Oral tradition

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Oral tradition, oral culture and oral lore is cultural material and traditions transmitted orally from one generation to another.[1] [2] The messages or testimony are verbally transmitted in speech or song and may take the form, for example, of folktales, sayings, ballads, songs, or chants. In this way, it is possible for a society to transmit oral history, oral literature, oral law and other knowledges across generations without a writing system.

Up to the destruction of the Temple, both Jews and Jewish Christians had strong oral traditions. These traditions became the basis for the Talmud and the Canonical gospels after the destruction of the Temple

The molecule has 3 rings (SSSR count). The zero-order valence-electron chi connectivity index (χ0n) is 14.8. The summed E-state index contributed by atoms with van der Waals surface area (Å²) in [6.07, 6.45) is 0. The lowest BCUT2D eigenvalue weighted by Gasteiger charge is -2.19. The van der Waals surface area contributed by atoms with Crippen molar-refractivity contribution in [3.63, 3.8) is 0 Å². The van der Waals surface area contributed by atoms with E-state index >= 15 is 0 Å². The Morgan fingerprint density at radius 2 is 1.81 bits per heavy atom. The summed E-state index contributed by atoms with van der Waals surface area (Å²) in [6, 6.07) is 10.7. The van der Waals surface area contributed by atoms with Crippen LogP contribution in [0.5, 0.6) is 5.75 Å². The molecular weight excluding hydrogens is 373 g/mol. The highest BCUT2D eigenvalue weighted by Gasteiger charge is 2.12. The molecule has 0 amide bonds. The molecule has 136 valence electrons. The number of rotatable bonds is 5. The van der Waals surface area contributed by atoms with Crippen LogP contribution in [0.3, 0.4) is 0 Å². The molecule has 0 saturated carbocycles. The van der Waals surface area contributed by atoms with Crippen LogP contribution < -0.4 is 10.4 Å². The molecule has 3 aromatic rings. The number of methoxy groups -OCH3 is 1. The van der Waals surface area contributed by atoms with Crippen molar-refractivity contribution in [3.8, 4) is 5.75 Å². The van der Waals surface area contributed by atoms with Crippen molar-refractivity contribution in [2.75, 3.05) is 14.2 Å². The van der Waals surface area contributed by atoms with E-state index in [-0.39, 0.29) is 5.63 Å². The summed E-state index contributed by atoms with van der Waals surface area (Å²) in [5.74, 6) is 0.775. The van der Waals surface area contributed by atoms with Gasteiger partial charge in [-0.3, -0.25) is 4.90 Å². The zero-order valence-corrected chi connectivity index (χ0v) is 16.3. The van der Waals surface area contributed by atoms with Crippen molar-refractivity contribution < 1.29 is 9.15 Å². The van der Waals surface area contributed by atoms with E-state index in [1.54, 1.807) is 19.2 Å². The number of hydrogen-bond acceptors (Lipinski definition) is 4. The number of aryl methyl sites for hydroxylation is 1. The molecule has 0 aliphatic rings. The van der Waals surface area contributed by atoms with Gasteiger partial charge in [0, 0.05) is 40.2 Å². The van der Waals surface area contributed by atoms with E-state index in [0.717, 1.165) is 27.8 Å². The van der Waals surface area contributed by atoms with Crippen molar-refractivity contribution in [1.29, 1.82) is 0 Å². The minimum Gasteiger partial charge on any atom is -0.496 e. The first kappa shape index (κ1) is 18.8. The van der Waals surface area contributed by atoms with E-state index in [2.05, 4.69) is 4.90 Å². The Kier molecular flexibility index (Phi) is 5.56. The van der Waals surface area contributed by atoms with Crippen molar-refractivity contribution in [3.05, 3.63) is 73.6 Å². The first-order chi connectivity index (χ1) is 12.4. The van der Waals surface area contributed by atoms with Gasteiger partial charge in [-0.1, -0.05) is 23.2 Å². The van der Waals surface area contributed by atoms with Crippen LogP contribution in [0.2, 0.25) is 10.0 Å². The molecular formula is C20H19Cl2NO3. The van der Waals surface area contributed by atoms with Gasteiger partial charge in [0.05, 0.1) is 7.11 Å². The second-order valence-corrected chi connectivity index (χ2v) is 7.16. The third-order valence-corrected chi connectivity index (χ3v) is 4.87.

A narrower definition of oral tradition is sometimes appropriate.[1] Sociologists might also emphasize a requirement that the material is held in common by a group of people, over several generations, and might distinguish oral tradition from testimony or oral history.[3] In a general sense, "oral tradition" refers to the transmission of cultural material through vocal utterance, and was long held to be a key descriptor of folklore (a criterion no longer rigidly held by all folklorists).[4] As an academic discipline, it refers both to a set of objects of study and a method by which they are studied[5] -- the method may be called variously "oral traditional theory," "the theory of Oral-Formulaic Composition" and the "Parry-Lord theory" (after two of its founders; see below) The study of oral tradition is distinct from the academic discipline of oral history,[6] which is the recording of personal memories and histories of those who experienced historical eras or events.[7] It is also distinct from the study of orality, which can be defined as thought and its verbal expression in societies where the technologies of literacy (especially writing and print) are unfamiliar to most of the population.[8]

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